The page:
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Clinical and Subclinical Macrovascular Disease as Predictors of Cognitive Decline in Older Patients With Type 2 Diabetes: The Edinburgh Type 2 Diabetes Study

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Original languageEnglish
Pages (from-to)2779-2786
JournalDiabetes Care
Volume36
Issue number9
DOIs
Publication statusPublished - 11 Apr 2013

Abstract

OBJECTIVEMacrovascular disease may contribute to increased risk of accelerated cognitive decline in patients with type 2 diabetes. We aimed to determine associations of measures of macrovascular disease with cognitive change in a cognitively healthy older population with type 2 diabetes.RESEARCH DESIGN AND METHODSEight-hundred thirty-one men and women (aged 60-75 years) attended two waves of the prospective Edinburgh Type 2 Diabetes Study (ET2DS). At baseline, clinical and subclinical macrovascular disease was measured, including cardiovascular event history, carotid intima-media thickness (cIMT), ankle brachial index (ABI), and serum N-terminal probrain natriuretic peptide (NT-proBNP). Seven neuropsychological tests were administered at baseline and after 4 years; scores were combined to a standardized general ability factor (g). Adjustment of follow-up g for baseline g assessed 4-year cognitive change. Adjustment for vocabulary (estimated premorbid ability) was used to estimate lifetime cognitive change.RESULTSMeasures of cognitive decline were significantly associated with stroke, NT-proBNP, ABI, and cIMT, but not with nonstroke vascular events. The association of stroke with increased estimated lifetime cognitive decline (standardized β, -0.12) and of subclinical markers with actual 4-year decline (standardized β, -0.12, 0.12, and -0.15 for NT-proBNP, ABI, and cIMT, respectively) reached the Bonferroni-adjusted level of statistical significance (P <0.006). Results altered only slightly on adjustment for vascular risk factors.CONCLUSIONSStroke and subclinical markers of cardiac stress and generalized atherosclerosis are associated with cognitive decline in older patients with type 2 diabetes. Further investigation into the potential use of subclinical vascular disease markers in predicting cognitive decline is warranted.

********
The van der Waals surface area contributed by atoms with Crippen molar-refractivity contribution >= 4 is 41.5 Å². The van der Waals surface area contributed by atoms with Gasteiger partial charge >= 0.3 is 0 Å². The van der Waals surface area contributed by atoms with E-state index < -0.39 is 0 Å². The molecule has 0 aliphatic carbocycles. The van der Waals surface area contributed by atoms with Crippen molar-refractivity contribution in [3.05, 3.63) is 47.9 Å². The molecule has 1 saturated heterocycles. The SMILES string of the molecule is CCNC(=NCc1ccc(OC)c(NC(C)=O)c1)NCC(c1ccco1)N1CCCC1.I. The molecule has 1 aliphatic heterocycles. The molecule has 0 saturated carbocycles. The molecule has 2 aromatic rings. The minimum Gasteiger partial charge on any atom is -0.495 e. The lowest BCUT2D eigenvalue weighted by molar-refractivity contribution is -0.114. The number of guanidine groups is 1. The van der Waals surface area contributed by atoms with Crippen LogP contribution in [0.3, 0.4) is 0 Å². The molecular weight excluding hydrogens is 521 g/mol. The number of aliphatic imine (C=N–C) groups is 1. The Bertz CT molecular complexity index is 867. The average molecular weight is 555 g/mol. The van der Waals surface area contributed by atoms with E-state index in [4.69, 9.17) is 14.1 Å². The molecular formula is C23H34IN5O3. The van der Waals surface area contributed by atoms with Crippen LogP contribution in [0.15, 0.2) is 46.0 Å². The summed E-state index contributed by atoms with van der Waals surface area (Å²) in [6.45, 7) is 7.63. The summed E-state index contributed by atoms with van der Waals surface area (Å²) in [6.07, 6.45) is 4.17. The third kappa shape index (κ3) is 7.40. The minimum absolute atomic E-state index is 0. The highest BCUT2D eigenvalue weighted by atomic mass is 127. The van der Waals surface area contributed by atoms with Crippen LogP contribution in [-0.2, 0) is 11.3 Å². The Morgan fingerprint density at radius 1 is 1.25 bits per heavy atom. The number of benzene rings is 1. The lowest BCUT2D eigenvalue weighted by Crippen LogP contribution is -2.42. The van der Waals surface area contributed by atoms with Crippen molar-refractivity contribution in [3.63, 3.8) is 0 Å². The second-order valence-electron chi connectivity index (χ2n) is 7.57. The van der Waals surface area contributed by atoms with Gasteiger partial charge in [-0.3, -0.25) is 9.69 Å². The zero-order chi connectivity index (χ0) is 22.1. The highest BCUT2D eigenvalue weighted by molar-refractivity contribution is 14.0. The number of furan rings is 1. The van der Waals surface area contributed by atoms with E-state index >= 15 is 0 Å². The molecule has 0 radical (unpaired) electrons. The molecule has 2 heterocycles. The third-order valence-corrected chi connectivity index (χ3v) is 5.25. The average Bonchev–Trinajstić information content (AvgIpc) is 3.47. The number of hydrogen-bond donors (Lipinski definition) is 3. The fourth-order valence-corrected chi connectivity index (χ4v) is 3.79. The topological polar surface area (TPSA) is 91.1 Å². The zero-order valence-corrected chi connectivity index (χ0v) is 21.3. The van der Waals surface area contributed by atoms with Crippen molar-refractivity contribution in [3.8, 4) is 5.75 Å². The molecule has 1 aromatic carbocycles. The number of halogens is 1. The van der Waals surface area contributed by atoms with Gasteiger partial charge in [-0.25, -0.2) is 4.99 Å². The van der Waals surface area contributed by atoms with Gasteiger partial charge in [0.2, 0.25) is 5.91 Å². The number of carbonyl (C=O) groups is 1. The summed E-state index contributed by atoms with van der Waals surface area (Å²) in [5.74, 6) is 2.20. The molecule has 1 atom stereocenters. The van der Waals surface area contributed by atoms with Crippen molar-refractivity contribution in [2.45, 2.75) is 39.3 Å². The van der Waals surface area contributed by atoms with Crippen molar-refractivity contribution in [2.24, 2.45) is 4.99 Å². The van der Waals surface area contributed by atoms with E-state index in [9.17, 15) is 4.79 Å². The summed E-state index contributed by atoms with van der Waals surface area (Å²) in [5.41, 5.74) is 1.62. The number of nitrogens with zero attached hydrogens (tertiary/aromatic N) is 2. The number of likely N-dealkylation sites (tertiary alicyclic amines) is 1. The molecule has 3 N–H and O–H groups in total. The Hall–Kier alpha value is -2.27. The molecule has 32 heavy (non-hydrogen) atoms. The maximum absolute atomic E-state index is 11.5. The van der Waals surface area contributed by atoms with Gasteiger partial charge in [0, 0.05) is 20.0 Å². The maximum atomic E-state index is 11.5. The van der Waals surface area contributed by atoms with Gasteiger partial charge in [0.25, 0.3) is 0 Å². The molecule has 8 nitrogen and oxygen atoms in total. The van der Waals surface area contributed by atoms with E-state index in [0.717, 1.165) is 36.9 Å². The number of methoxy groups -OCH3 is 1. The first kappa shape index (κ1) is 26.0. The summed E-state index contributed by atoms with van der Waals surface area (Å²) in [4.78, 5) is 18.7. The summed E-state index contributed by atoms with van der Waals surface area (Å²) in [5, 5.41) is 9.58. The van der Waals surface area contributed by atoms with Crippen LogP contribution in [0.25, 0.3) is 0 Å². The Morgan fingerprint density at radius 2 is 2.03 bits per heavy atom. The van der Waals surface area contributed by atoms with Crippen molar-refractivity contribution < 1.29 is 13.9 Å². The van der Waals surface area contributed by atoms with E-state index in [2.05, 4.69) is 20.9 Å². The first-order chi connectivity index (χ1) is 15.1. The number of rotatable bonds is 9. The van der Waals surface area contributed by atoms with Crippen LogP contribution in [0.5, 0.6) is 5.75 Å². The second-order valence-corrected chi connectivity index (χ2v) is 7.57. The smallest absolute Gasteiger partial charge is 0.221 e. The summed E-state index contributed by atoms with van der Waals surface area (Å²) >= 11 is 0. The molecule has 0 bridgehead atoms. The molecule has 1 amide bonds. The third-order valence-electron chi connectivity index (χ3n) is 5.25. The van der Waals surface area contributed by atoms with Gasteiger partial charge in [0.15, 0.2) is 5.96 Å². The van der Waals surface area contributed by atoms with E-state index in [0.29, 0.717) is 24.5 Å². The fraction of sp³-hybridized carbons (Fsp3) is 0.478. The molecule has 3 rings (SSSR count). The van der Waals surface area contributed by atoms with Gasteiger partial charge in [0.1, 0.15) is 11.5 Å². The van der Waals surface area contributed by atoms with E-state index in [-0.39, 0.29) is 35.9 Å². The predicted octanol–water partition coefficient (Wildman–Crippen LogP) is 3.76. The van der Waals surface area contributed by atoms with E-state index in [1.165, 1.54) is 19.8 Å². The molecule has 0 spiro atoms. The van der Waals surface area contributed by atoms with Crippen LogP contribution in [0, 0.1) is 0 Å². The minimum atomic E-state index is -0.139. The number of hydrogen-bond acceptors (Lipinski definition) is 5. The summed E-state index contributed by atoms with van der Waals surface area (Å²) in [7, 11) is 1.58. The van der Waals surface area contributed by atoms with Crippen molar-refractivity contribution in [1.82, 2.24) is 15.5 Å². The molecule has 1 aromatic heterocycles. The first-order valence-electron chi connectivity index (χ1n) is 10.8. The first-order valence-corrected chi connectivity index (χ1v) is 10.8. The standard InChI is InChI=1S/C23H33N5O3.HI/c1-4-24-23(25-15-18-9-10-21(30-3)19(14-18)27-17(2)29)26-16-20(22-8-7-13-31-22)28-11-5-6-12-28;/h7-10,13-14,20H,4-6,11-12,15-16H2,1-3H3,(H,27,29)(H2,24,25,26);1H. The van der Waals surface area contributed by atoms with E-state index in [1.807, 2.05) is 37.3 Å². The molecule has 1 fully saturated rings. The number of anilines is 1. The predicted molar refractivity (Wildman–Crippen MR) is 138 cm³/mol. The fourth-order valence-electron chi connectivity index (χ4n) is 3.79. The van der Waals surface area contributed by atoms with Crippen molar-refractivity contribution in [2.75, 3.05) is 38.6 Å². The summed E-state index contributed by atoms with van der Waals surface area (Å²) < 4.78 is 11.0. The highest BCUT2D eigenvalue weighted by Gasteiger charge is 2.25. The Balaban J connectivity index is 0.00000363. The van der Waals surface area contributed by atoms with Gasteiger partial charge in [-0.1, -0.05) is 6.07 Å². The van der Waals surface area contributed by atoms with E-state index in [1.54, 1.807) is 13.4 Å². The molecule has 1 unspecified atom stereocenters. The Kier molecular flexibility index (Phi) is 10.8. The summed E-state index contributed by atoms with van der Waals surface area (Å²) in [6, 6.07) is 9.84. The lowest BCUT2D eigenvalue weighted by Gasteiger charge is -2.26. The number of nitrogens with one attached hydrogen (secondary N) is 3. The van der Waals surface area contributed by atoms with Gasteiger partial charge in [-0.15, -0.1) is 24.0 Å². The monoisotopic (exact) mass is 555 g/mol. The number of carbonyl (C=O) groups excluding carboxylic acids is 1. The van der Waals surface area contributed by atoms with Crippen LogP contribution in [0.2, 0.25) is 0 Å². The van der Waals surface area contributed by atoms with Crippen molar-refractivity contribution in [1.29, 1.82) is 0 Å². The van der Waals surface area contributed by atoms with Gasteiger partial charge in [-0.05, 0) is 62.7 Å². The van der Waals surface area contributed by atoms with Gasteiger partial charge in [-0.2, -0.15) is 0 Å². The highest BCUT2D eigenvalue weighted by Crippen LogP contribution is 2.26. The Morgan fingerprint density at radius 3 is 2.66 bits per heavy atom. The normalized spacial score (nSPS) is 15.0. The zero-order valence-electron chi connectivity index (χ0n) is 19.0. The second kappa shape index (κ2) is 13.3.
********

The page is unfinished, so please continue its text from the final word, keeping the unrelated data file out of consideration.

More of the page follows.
ID: 8158035